How to Safely Ride Your Horse on the Road

Cyclists and equestrians on the road have been proven to be the most vulnerable road users, most at risk of injury or incident, not always due to their own faults. As of January 2022, the Highway Code changed some of its rules to place cyclists and equestrians higher up on the road hierarchy in an attempt to make the roads safer for these road users.

As an equestrian or a cyclist, there is little you can do to change the behaviour of other road users to have your safety prioritised. At Techalogic, we value every road user and understand the unique requirements and safety concerns of a variety of road users. As such, we have compiled this blog for equestrians on how they can remain safe on the roads.

Raising awareness of the "Pass Wilde & Slow"

Road Safety

As an equestrian, you are in charge of not only your safety, but also the safety of your horse, and whoever else is sharing the road with you. As such, you must adhere to safe road practices and abide by the Highway Code for your safety and the safety of others. We have written a blog regarding the Highway Code changes for equestrians here.

When riding on the road, equestrians must:

  • Wear correct safety clothing and equipment (high vis, helmets, reflector lights, etc)
  • Wear boots or hard-soled heels
  • Not ride in poor visibility
  • Keep to the correct side of the road
  • Ride a horse with correct tack and equipment

More information is listed by the BHS, here.

Aside from ensuring you are following correct road codes and legislation, there is little you can do to prevent accidents or dangerous road use of other road users. For this reason, we encourage you to take the necessary precautions for your personal safety.

Helmet cameras

Helmet cameras are ideal for safety on the road. Having a helmet camera while you’re riding on the road provides real-time evidence that helps you work on your horse’s behaviour when riding on the road and monitor other road users’ behaviour. Having a horse riding camera can help to provide evidence in the event of an accident and can help with claims against insurance, other road users, or be used for police evidence.

Helmet cameras will not stop an accident, but they can be very useful in providing evidence as to who is at fault. Additionally, a reckless driver may see that you are fitted with a helmet cam and take extra precaution to drive carefully around you, as they know they are being filmed. Either way, it cannot hurt to have a helmet camera.

DC-1 helmet camera

Reporting

If you are in the middle of an incident at the hands of a reckless driver and you have helmet camera footage, it may be slightly confusing as to what to do with this evidence. Luckily there are a few places where evidence can be submitted, and action can be taken.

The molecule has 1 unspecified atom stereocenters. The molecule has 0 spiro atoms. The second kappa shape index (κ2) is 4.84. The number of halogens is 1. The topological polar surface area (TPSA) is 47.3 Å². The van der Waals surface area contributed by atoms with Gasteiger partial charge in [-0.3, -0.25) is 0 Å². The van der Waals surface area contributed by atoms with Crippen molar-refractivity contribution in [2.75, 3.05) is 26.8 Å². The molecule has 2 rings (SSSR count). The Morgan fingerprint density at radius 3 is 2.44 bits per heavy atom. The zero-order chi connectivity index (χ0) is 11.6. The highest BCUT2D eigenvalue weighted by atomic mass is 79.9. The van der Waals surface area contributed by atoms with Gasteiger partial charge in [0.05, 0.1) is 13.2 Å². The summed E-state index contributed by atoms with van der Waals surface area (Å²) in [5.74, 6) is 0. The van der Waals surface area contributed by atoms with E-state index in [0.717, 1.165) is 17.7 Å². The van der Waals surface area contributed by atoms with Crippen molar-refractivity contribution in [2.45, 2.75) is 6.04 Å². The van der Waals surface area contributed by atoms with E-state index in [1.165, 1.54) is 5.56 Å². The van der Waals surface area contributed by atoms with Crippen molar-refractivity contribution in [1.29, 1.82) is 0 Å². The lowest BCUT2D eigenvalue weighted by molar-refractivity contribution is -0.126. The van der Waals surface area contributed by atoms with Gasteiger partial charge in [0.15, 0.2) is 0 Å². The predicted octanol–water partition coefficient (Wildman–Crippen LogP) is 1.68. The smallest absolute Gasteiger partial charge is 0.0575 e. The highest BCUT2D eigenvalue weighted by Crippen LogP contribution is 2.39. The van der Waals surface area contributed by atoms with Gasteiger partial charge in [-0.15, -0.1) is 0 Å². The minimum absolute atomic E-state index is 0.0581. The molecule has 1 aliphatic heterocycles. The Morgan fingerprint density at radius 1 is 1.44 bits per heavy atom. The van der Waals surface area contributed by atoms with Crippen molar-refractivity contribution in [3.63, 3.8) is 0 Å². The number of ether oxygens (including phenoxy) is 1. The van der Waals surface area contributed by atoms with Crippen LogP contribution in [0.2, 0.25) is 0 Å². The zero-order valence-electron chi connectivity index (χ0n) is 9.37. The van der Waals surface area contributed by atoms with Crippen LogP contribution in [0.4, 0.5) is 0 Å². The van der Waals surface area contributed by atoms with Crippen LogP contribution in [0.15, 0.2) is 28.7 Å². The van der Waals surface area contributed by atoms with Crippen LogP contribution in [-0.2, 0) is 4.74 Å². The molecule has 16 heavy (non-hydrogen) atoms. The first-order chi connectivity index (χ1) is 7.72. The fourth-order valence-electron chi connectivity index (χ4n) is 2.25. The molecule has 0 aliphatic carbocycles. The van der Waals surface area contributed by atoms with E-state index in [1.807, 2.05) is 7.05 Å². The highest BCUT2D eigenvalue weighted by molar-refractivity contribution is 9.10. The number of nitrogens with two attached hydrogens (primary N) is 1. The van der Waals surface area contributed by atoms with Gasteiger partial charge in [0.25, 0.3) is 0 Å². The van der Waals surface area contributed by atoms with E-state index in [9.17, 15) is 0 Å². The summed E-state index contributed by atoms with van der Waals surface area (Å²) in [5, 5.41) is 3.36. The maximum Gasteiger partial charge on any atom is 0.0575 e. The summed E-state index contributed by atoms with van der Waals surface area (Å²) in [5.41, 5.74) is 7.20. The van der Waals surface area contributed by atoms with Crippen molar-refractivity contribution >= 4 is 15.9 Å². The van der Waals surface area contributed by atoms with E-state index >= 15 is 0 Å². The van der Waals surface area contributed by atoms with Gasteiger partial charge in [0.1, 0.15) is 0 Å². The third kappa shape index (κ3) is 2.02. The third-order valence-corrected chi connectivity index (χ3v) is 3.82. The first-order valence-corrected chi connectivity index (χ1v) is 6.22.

Police

Foremost, the initial place you submit footage should be to your local police force. A phone call or email with the relevant information is advised and a member of the team should then pass this on to the relevant department and chase up the claim.

Operation Snap

Some counties have a separate reporting service as part of their police force, this is called Operation Snap or Op Snap. Operation Snap is designed to make the roads safer and give road users a dedicated platform to submit video/dashcam/ helmet cam evidence when they have been involved in dangerous driving or other problematic road use.

The Op Snap team will investigate any footage that has been sent to them within 10 days. They will study the evidence and decide if an offence was committed. If an offence is identified the driver can be prosecuted, fined, or told to take a driver improvement course.

Operation Snap is an incredibly useful tool for road users and can provide quicker responses as the evidence is forwarded to the correct channels immediately.

BHS

The British Horse Society has released a new app that enables equestrians to quickly and easily submit details of incidents that have affected their safety. The app is named Horse i and has been designed to empower equestrians to have access to immediate reporting of incidents.

The app records details of the incident, including the location, date and time, any injuries sustained, vet treatment required, as well as if any other agencies are involved, such as the Police or Civil Aviation Authority. An incident report can be submitted via the time-saving new tool in less than three minutes, although there is also the facility for the user to take the time to add in any supporting detail if they wish.

The BHS cannot take any measures beyond reporting and is designed to provide data rather than chase up problematic drivers. For the prosecution, the police will need to get involved either through direct contact with them or through Op Snap.